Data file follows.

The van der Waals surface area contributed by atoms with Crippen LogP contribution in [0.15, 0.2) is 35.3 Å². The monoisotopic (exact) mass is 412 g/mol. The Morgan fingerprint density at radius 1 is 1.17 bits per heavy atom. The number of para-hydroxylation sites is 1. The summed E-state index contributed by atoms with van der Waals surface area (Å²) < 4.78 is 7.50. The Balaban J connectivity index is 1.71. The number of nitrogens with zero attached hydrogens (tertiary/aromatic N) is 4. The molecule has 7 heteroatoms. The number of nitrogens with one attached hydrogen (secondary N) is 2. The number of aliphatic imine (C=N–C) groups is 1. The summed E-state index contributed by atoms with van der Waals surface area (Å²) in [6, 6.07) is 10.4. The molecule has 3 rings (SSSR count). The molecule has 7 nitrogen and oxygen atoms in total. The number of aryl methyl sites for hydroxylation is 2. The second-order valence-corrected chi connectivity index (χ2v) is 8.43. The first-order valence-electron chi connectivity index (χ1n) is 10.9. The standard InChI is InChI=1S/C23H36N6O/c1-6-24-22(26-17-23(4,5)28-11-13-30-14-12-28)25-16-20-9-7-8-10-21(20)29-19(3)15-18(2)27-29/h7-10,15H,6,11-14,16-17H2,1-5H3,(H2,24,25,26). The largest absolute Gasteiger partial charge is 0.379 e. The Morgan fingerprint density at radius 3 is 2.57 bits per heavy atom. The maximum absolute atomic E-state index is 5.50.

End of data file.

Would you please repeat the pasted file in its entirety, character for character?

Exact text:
The van der Waals surface area contributed by atoms with Crippen LogP contribution in [0.15, 0.2) is 35.3 Å². The monoisotopic (exact) mass is 412 g/mol. The Morgan fingerprint density at radius 1 is 1.17 bits per heavy atom. The number of para-hydroxylation sites is 1. The summed E-state index contributed by atoms with van der Waals surface area (Å²) < 4.78 is 7.50. The Balaban J connectivity index is 1.71. The number of nitrogens with zero attached hydrogens (tertiary/aromatic N) is 4. The molecule has 7 heteroatoms. The number of nitrogens with one attached hydrogen (secondary N) is 2. The number of aliphatic imine (C=N–C) groups is 1. The summed E-state index contributed by atoms with van der Waals surface area (Å²) in [6, 6.07) is 10.4. The molecule has 3 rings (SSSR count). The molecule has 7 nitrogen and oxygen atoms in total. The number of aryl methyl sites for hydroxylation is 2. The second-order valence-corrected chi connectivity index (χ2v) is 8.43. The first-order valence-electron chi connectivity index (χ1n) is 10.9. The standard InChI is InChI=1S/C23H36N6O/c1-6-24-22(26-17-23(4,5)28-11-13-30-14-12-28)25-16-20-9-7-8-10-21(20)29-19(3)15-18(2)27-29/h7-10,15H,6,11-14,16-17H2,1-5H3,(H2,24,25,26). The largest absolute Gasteiger partial charge is 0.379 e. The Morgan fingerprint density at radius 3 is 2.57 bits per heavy atom. The maximum absolute atomic E-state index is 5.50.